Cloud cover

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Cloud cover (also known as cloudiness, cloudage or cloud amount) refers to the fraction of the sky obscured by clouds when observed from a particular location. A planet completely surrounded by cloud cover would become an arctic wasteland while a planet without cloud cover would become a waterless desert where even reptiles are incapable of surviving and thriving (due to an excessive amount of greenhouse gasses and solar radiation that would develop).[1][2]

Contents

Role in the climate system

Clouds play multiple critical roles in the climate system. In particular, being bright objects in the visible part of the solar spectrum, they efficiently reflect light to space and thus contribute to the cooling of the planet. A small increase in cloud cover could, in principle, balance the heating resulting from greenhouse gases (though this may have other implications as well).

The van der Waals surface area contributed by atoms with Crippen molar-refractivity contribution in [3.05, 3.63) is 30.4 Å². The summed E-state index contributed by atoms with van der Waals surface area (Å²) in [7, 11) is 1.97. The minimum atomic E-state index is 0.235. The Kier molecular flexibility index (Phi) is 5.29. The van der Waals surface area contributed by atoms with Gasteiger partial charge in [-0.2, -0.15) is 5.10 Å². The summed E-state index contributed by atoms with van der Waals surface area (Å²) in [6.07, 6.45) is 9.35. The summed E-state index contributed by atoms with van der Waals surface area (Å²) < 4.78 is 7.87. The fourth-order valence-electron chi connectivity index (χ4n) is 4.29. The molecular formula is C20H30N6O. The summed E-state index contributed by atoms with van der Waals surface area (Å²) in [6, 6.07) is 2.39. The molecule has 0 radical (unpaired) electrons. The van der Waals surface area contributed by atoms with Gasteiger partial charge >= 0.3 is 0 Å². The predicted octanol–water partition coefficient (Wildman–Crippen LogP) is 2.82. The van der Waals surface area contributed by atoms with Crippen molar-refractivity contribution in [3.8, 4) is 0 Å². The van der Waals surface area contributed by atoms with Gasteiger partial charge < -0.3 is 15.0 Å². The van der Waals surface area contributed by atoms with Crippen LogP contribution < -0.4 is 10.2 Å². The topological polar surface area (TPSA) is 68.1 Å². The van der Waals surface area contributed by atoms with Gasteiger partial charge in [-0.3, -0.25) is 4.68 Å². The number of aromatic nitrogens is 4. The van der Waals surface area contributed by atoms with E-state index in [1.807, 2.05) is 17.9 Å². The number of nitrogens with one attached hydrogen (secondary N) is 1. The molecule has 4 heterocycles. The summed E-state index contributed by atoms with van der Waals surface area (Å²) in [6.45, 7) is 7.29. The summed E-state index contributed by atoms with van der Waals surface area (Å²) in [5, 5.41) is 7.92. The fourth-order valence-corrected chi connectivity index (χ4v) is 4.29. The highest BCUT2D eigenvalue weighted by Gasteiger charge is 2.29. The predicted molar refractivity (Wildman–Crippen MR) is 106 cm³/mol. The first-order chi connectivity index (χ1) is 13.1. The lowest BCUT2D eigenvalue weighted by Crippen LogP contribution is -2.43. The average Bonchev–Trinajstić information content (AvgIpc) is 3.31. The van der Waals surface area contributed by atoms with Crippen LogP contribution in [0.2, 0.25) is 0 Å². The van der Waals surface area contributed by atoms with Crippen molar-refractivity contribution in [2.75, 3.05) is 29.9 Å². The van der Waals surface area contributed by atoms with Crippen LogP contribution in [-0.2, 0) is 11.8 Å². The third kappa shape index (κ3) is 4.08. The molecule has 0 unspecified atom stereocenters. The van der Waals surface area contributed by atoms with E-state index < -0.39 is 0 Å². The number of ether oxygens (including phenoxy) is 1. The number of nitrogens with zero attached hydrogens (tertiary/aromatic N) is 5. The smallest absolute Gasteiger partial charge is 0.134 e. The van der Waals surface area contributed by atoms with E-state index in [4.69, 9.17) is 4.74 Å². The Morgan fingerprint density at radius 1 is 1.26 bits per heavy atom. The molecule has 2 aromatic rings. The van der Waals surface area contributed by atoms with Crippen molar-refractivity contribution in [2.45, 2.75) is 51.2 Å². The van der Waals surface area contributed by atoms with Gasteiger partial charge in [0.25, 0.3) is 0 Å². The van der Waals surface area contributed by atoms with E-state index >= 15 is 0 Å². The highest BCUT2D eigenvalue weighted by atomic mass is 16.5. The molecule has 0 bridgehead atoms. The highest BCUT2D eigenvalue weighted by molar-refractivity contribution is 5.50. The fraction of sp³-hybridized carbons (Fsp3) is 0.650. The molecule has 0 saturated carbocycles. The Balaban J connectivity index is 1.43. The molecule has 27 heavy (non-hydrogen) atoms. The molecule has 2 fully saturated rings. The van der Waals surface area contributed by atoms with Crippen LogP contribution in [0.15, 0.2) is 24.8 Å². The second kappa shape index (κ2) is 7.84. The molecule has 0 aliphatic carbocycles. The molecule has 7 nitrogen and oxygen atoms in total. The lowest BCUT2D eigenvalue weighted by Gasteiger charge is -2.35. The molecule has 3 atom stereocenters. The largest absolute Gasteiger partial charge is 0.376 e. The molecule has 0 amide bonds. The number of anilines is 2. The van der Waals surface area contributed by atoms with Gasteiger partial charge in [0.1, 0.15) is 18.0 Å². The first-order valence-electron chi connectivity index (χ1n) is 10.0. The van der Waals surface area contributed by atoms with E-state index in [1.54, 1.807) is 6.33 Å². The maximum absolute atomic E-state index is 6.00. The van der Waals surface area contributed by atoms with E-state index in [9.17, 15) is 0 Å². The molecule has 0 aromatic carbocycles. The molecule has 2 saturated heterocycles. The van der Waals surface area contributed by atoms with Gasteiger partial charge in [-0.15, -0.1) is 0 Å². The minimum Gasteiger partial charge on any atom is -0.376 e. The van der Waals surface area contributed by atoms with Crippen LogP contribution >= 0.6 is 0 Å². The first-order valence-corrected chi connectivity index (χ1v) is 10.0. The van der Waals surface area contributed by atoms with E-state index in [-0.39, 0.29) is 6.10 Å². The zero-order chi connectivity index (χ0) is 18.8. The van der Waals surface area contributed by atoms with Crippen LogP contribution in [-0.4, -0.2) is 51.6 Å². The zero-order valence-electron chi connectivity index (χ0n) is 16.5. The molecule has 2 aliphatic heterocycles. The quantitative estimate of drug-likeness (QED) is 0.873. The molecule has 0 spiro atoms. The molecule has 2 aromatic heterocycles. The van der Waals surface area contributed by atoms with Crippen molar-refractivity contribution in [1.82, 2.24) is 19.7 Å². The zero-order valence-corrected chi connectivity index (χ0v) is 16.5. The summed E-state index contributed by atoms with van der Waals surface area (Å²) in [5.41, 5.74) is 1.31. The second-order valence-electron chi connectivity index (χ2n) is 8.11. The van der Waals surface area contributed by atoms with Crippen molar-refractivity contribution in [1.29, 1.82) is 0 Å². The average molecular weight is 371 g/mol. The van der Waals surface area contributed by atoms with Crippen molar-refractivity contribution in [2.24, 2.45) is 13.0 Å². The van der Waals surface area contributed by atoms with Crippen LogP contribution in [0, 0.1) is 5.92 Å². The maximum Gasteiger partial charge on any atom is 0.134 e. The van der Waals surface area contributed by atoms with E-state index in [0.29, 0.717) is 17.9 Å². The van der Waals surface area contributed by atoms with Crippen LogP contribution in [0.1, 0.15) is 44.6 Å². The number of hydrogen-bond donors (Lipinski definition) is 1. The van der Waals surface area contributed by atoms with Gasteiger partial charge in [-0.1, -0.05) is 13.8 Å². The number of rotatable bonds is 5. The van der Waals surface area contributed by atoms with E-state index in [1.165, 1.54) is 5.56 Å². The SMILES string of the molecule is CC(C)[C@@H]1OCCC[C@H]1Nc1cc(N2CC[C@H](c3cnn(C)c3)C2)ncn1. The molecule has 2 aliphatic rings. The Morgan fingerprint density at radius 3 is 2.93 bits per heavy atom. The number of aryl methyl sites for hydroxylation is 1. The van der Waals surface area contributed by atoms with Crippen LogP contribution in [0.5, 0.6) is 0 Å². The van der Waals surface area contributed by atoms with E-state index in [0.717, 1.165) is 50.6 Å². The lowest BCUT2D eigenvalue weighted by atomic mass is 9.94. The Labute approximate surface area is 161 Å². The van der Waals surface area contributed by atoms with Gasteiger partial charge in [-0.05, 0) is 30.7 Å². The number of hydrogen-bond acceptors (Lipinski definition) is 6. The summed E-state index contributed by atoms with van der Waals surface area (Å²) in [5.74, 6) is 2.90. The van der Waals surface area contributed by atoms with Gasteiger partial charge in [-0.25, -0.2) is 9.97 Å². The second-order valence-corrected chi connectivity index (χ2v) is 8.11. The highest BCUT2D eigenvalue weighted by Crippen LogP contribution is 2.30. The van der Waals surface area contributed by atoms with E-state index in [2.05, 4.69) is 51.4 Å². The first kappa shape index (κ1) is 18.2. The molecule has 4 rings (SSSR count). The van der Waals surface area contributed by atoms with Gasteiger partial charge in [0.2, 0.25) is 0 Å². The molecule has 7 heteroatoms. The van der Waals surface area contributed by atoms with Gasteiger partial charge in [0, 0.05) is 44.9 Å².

See climate change for a more detailed discussion of these issues.

See also

Okta, a unit of measurement used to describe cloud cover.

References

  • Huschke, Ralph E. (1959) Glossary of Meteorology, American Meteorological Society, Boston, Second printing-1970.
  • McIntosh, D. H. (1972) Meteorological Glossary, Her Majesty's Stationery Office, Met. O. 842, A.P. 897, 319 p.
  • IPCC Third Assessment Report, has extensive coverage of cloud-climate interactions: See, in particular, chapter 7.2.

External links


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Look at other dictionaries:

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